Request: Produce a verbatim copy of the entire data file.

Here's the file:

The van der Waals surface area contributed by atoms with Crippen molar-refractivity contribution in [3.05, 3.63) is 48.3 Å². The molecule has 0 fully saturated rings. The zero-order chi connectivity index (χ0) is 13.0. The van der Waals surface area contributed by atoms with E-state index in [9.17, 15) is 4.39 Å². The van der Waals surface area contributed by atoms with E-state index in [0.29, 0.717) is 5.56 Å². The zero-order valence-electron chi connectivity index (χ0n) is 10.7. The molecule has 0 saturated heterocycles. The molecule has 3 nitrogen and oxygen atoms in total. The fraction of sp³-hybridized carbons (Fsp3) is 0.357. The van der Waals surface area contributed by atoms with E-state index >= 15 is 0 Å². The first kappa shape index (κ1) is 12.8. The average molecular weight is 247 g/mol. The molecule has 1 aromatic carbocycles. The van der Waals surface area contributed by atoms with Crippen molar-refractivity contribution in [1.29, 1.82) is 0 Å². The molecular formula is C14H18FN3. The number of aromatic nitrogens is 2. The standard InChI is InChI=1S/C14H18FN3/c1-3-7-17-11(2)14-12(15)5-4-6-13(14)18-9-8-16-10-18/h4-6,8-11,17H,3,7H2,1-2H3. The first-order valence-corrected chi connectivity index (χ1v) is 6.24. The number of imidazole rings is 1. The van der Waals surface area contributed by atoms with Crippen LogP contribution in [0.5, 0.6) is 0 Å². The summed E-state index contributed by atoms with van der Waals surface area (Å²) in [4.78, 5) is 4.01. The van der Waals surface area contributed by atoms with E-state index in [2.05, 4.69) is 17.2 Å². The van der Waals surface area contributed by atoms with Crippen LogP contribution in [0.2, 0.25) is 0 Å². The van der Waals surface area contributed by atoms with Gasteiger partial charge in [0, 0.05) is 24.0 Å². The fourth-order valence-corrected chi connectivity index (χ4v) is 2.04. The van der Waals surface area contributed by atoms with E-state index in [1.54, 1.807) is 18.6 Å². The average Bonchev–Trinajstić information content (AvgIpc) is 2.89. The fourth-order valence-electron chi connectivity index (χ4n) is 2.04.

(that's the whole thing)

The van der Waals surface area contributed by atoms with Crippen molar-refractivity contribution in [3.05, 3.63) is 48.3 Å². The molecule has 0 fully saturated rings. The zero-order chi connectivity index (χ0) is 13.0. The van der Waals surface area contributed by atoms with E-state index in [9.17, 15) is 4.39 Å². The van der Waals surface area contributed by atoms with E-state index in [0.29, 0.717) is 5.56 Å². The zero-order valence-electron chi connectivity index (χ0n) is 10.7. The molecule has 0 saturated heterocycles. The molecule has 3 nitrogen and oxygen atoms in total. The fraction of sp³-hybridized carbons (Fsp3) is 0.357. The van der Waals surface area contributed by atoms with E-state index >= 15 is 0 Å². The first kappa shape index (κ1) is 12.8. The average molecular weight is 247 g/mol. The molecule has 1 aromatic carbocycles. The van der Waals surface area contributed by atoms with Crippen molar-refractivity contribution in [1.29, 1.82) is 0 Å². The molecular formula is C14H18FN3. The number of aromatic nitrogens is 2. The standard InChI is InChI=1S/C14H18FN3/c1-3-7-17-11(2)14-12(15)5-4-6-13(14)18-9-8-16-10-18/h4-6,8-11,17H,3,7H2,1-2H3. The first-order valence-corrected chi connectivity index (χ1v) is 6.24. The number of imidazole rings is 1. The van der Waals surface area contributed by atoms with Crippen LogP contribution in [0.5, 0.6) is 0 Å². The summed E-state index contributed by atoms with van der Waals surface area (Å²) in [4.78, 5) is 4.01. The van der Waals surface area contributed by atoms with E-state index in [2.05, 4.69) is 17.2 Å². The van der Waals surface area contributed by atoms with Crippen LogP contribution in [0.2, 0.25) is 0 Å². The van der Waals surface area contributed by atoms with Gasteiger partial charge in [0, 0.05) is 24.0 Å². The fourth-order valence-corrected chi connectivity index (χ4v) is 2.04. The van der Waals surface area contributed by atoms with E-state index in [1.54, 1.807) is 18.6 Å². The average Bonchev–Trinajstić information content (AvgIpc) is 2.89. The fourth-order valence-electron chi connectivity index (χ4n) is 2.04.